Following on from the RugbyPass look at the club-by-club strength of the under-23s in the Gallagher Premiership, Guinness PRO14 and Super Rugby, we finish up the series by comparing the strengths of the three competitions as a whole, as well as the Top 14.
Super Rugby, with its heavy focus on the development of homegrown players rather than recruitment, understandably comes out well, as does the PRO14 where the pick of talent from four of the five participating nations ply their trade.
Both the Premiership and Top 14 squads also look packed with talent, despite the heavy recruitment of senior players from abroad that goes on in both competitions.
Take a look at the RugbyPass XVs below and see which one stands out for you…
Jordie Barrett; Sevu Reece, Braydon Ennor, Damian Willemse, Rieko Ioane; Curwin Bosch, Embrose Papier; Mayco Vivas, Brandon Paenga-Amosa, Taniela Tupou, Jason Jenkins, Marcos Kremer, Luke Jacobson, Dalton Papali’i, Jean-Luc du Preez.
The latest instalment in the intriguing RugbyPass series assessing the strength of the young players at clubs around the world https://t.co/eEO6Yn6Dbu
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The back line leans heavily on the resources of the New Zealand franchises, with the likes of Will Jordan, Bautista Delguy, Jack Maddocks and Sbu Nkosi just missing out. Josh Ioane was another option at fly-half, while Blues centres TJ Faiane and Taniela Tele’a would have been in the mix were it not for talents of Ennor and Willemse.
Tongan Thor keeps out Tyrell Lomax at tighthead, whilst second rows Isaia Walker-Leawere and Izack Rodda were both close in an engine room that could have seen any combination of the four feature.
The back row, however, was where the real strength of the competition showed through, with Du’Plessis Kirifi, Marco van Staden, Jaco Coetzee, Liam Wright and Dan du Preez just some of the players worthy of mention that couldn’t crack the starting three.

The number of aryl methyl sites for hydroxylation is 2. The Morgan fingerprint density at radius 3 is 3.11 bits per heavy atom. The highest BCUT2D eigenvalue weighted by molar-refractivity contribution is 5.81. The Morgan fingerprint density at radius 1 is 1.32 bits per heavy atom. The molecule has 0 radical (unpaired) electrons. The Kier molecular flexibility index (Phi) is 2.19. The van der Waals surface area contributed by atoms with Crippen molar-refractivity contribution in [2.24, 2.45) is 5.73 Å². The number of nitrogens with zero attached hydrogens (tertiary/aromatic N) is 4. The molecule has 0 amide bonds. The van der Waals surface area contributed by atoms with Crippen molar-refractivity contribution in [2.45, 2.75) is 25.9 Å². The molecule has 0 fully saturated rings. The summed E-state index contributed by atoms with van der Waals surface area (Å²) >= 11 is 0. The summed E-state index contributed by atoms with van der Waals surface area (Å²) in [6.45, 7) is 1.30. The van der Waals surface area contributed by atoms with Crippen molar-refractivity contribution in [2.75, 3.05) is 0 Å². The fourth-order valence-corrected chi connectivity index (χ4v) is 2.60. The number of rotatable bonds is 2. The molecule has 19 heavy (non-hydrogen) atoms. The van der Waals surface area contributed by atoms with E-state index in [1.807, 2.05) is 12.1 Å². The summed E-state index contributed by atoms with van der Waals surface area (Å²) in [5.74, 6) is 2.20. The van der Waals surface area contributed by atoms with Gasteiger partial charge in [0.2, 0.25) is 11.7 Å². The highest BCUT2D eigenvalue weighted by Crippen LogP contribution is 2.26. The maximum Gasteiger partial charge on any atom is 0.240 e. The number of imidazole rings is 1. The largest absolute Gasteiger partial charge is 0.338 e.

Max Malins; Joe Cokanasiga, Joe Marchant, Ollie Lawrence, Ollie Thorley; Marcus Smith, Jack Maunder; Rhys Carre, Jack Walker, Ehren Painter, Nick Isiekwe, Joel Kpoku, Sam Underhill, Tom Curry, Zach Mercer.
An understandably English-oriented XV, Italian internationals Jake Polledri and Matteo Minozzi were not far off while England cap Ted Hill was similarly close. Hill, like Ben Earl, Ben Curry, Jack Willis, Alex Dombrandt, James Chisholm and Lewis Ludlam, just missed out due to the strength of young back rowers in the Premiership at the current time.
Exeter’s Joe Simmonds, Northampton’s Rory Hutchinson and James Grayson, Bristol’s Piers O’Conor and Sale’s Cam Redpath show the quality of playmakers in the competition despite not making the XV.
Wings are also in abundance with Gabriel Ibitoye, Ben Loader and Jordan Olowofela in the mix. Being drawn largely from one nation, rather than four or five, the Premiership understandably can’t offer up the same number of internationals as the Super Rugby or PRO14 sides.
So which Premiership clubs have the most heavily stacked division of young players?
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Blair Kinghorn; Jordan Larmour, Sam Arnold, Marco Zanon, Jacob Stockdale; Adam Hastings, Craig Casey; Ox Nche, Dylan Tierney-Martin, Marco Riccioni, Scott Cummings, James Ryan, Jamie Ritchie, Aaron Wainwright, Max Deegan.
One of the most striking things about the PRO14 is the number of talented young tightheads floating about, with Riccioni keeping out Zander Fagerson, Leon Brown, Andrew Porter and Tom O’Toole, with four of those five senior internationals.
The back row depth is also strong, with Magnus Bradbury, Junior Pokomela, Giovanni Licata and Taine Basham on the cusp.
Scrum-half aside, it’s an all-international back line, with further capped options like Joey Carbery, Owen Watkin, Luca Sperandio and Tyler Morgan also in the conversation.
If there is one drawback in comparison to the other XVs on show, it is arguably a lack of fly-half depth below Hastings and Carbery, with Benetton No10 Antonio Rizzi the next man up. It’s not quite the quantity of proven operators that there are in the other three competitions.
Under 23s squad depth
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Thomas Ramos; Gervais Cordin, Damian Penaud, Romain Ntamack, Gabriel N’Gandebe; Anthony Belleau, Antoine Dupont; Guram Gogichashvili, Pierre Bourgarit, Demba Bamba, Florian Verhaeghe, Florent Vanverberghe, Judicaël Cancoriet, Cameron Woki, Jordan Joseph.
Leaning heavily on the two recent World Rugby Under-20 Championship-winning sides, there is clearly no lack of talent waiting in the wings for Les Bleus.
The likes of Bourgarit and Bamba up front have been capped. The same is true of Gogichashvili for Georgia, with Teddy Baubigny in the mix as well as Selevasio Tolofua and Anthony Jelonch behind a very talented starting back row.
Without doubt, though, the strength of the competition is in the half-backs, where Dupont and Belleau hold off the challenges of a cohort of players.
Baptiste Couilloud, Arthur Retiere and Arthur Coville are all bona fide options at scrum-half, while Mathieu Jalibert, Louis Carbonel and Thomas Darmon offer a similar level of depth at fly-half.
WATCH: Part one of The Academy, the six-part RugbyPassdocumentary series on how Leicester Tigers develop their young players
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